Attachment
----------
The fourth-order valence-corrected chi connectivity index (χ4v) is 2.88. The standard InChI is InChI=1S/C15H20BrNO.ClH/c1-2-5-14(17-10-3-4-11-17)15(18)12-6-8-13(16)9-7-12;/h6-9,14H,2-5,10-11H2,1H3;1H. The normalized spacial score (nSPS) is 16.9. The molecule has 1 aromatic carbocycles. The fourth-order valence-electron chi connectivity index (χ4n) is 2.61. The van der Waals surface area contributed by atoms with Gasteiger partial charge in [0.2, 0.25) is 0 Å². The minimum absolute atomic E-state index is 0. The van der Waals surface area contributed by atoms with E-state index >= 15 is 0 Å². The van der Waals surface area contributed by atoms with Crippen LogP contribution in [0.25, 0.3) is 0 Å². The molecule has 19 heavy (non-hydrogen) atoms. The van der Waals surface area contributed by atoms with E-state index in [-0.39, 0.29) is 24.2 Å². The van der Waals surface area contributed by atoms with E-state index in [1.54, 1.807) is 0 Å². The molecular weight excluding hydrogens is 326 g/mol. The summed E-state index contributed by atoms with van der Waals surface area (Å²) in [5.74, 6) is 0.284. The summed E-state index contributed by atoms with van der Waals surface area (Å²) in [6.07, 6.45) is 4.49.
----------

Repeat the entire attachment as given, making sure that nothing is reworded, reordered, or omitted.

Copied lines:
The fourth-order valence-corrected chi connectivity index (χ4v) is 2.88. The standard InChI is InChI=1S/C15H20BrNO.ClH/c1-2-5-14(17-10-3-4-11-17)15(18)12-6-8-13(16)9-7-12;/h6-9,14H,2-5,10-11H2,1H3;1H. The normalized spacial score (nSPS) is 16.9. The molecule has 1 aromatic carbocycles. The fourth-order valence-electron chi connectivity index (χ4n) is 2.61. The van der Waals surface area contributed by atoms with Gasteiger partial charge in [0.2, 0.25) is 0 Å². The minimum absolute atomic E-state index is 0. The van der Waals surface area contributed by atoms with E-state index >= 15 is 0 Å². The van der Waals surface area contributed by atoms with Crippen LogP contribution in [0.25, 0.3) is 0 Å². The molecule has 19 heavy (non-hydrogen) atoms. The van der Waals surface area contributed by atoms with E-state index in [-0.39, 0.29) is 24.2 Å². The van der Waals surface area contributed by atoms with E-state index in [1.54, 1.807) is 0 Å². The molecular weight excluding hydrogens is 326 g/mol. The summed E-state index contributed by atoms with van der Waals surface area (Å²) in [5.74, 6) is 0.284. The summed E-state index contributed by atoms with van der Waals surface area (Å²) in [6.07, 6.45) is 4.49.